3 things to do for better gestures

Filed under: Tips — Barbara Rocha @ 8:53 am
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Gestures are often more helpful to your audience than PowerPoint slides because they are visual and help the audience see your point. Slides should do that, but usually aren’t designed for that purpose–more’s the pity.

You’re missing the boat when you don’t use any, or when they’re self-conscious, or when they don’t match what you’re saying. Sometimes what feels odd to you, or overdone, is the very thing that keeps the audience focused and helps them get your point.

So here are 3 things you can do to help make your gestures relevant and to make them happen more naturally:

1. Become more aware of what your hands are doing when you’re involved in a conversation. Some people who tell me they never use their hands are surprised to find that when engrossed in a conversation, they do tend to illustrate points with gestures. So, what you’re doing unconsciously you need to become conscious of. Not all of them may be useful, but you can be aware of that, too.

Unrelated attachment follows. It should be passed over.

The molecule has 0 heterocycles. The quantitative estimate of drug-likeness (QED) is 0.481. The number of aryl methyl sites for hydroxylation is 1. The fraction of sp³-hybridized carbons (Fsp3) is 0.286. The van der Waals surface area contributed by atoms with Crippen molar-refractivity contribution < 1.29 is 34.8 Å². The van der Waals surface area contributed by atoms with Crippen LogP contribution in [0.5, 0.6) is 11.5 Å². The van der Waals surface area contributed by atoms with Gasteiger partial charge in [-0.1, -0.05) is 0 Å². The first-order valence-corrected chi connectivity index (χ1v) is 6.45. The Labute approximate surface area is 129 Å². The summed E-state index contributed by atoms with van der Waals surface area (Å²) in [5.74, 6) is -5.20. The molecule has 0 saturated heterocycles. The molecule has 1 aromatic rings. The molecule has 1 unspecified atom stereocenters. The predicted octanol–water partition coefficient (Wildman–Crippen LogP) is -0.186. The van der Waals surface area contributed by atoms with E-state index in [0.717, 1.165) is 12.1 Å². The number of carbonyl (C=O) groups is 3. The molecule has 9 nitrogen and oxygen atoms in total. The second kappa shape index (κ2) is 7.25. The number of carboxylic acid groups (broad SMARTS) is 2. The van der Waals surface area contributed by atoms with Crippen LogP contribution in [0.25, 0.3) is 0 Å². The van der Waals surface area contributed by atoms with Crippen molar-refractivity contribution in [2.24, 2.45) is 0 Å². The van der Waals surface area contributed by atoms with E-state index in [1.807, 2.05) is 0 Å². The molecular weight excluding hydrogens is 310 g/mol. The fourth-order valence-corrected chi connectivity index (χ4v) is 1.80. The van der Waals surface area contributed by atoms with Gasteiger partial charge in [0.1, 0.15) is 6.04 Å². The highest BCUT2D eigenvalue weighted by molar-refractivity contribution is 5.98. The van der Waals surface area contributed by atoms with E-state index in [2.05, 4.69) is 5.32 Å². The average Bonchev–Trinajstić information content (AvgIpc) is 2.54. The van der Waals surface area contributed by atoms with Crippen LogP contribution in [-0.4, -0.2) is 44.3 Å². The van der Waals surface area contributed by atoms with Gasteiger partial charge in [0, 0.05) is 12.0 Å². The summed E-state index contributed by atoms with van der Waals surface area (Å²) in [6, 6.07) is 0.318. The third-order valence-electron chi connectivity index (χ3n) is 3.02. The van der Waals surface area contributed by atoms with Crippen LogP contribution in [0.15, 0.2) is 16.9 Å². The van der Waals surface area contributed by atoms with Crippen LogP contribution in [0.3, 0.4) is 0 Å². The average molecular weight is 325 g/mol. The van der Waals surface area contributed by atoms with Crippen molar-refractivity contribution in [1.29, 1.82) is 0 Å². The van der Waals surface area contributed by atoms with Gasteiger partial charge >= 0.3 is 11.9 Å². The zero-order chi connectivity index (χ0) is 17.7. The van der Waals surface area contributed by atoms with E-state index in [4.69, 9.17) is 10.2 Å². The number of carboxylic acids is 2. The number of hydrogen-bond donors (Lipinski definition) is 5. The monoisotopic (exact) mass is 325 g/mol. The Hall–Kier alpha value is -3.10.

2. Actively include stories, examples, and analogies that resonate with you, as you put together your talk. Those things will automatically bring focused, appropriate expressions to your face, and make it more likely that you’ll use your hands to describe them.
3. Practice your speech silently at least one time. Usually, the ideas run pretty smoothly in our heads. It’s when we try to say them aloud that we may get tangled up. So, practice silently while focusing on how you might use your hands to illustrate the points in a conversational way. It’s okay to exaggerate them for the purpose of helping your body remember. So, that when you’re actually in front of the audience, you won’t try to copy them, they’ll just happen naturally. You’re kind of giving your body permission, plus a little support.